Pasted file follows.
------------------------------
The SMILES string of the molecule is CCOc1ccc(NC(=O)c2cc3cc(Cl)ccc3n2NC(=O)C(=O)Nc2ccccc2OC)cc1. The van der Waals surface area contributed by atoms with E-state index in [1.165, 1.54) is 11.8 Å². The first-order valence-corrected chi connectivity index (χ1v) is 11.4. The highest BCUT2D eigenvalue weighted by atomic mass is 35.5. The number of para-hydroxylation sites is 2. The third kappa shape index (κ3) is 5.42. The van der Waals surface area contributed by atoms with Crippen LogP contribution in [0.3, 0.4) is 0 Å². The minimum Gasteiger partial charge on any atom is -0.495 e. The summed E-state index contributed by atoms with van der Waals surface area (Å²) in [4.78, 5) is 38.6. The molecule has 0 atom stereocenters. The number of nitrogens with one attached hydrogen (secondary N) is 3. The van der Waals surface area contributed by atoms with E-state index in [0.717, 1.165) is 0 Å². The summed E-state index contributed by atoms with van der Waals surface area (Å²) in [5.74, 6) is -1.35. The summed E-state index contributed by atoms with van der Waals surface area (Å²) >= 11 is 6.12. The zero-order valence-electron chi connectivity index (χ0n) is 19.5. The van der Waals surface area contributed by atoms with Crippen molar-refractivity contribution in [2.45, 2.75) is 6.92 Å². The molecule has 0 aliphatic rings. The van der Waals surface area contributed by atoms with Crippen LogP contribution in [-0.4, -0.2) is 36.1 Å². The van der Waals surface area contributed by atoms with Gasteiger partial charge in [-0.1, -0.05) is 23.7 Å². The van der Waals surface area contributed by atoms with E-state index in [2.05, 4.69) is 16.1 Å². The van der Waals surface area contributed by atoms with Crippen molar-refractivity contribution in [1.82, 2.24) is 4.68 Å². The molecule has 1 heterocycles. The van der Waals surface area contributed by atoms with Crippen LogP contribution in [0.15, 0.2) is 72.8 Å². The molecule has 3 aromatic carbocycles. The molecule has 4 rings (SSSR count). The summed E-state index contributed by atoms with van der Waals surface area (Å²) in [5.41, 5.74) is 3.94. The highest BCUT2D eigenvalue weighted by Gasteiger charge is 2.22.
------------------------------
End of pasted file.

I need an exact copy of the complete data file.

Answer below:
The SMILES string of the molecule is CCOc1ccc(NC(=O)c2cc3cc(Cl)ccc3n2NC(=O)C(=O)Nc2ccccc2OC)cc1. The van der Waals surface area contributed by atoms with E-state index in [1.165, 1.54) is 11.8 Å². The first-order valence-corrected chi connectivity index (χ1v) is 11.4. The highest BCUT2D eigenvalue weighted by atomic mass is 35.5. The number of para-hydroxylation sites is 2. The third kappa shape index (κ3) is 5.42. The van der Waals surface area contributed by atoms with Crippen LogP contribution in [0.3, 0.4) is 0 Å². The minimum Gasteiger partial charge on any atom is -0.495 e. The summed E-state index contributed by atoms with van der Waals surface area (Å²) in [4.78, 5) is 38.6. The molecule has 0 atom stereocenters. The number of nitrogens with one attached hydrogen (secondary N) is 3. The van der Waals surface area contributed by atoms with E-state index in [0.717, 1.165) is 0 Å². The summed E-state index contributed by atoms with van der Waals surface area (Å²) in [5.74, 6) is -1.35. The summed E-state index contributed by atoms with van der Waals surface area (Å²) >= 11 is 6.12. The zero-order valence-electron chi connectivity index (χ0n) is 19.5. The van der Waals surface area contributed by atoms with Crippen molar-refractivity contribution in [2.45, 2.75) is 6.92 Å². The molecule has 0 aliphatic rings. The van der Waals surface area contributed by atoms with Crippen LogP contribution in [-0.4, -0.2) is 36.1 Å². The van der Waals surface area contributed by atoms with Gasteiger partial charge in [-0.1, -0.05) is 23.7 Å². The van der Waals surface area contributed by atoms with E-state index in [2.05, 4.69) is 16.1 Å². The van der Waals surface area contributed by atoms with Crippen molar-refractivity contribution in [1.82, 2.24) is 4.68 Å². The molecule has 1 heterocycles. The van der Waals surface area contributed by atoms with Crippen LogP contribution in [0.15, 0.2) is 72.8 Å². The molecule has 3 aromatic carbocycles. The molecule has 4 rings (SSSR count). The summed E-state index contributed by atoms with van der Waals surface area (Å²) in [5.41, 5.74) is 3.94. The highest BCUT2D eigenvalue weighted by Gasteiger charge is 2.22.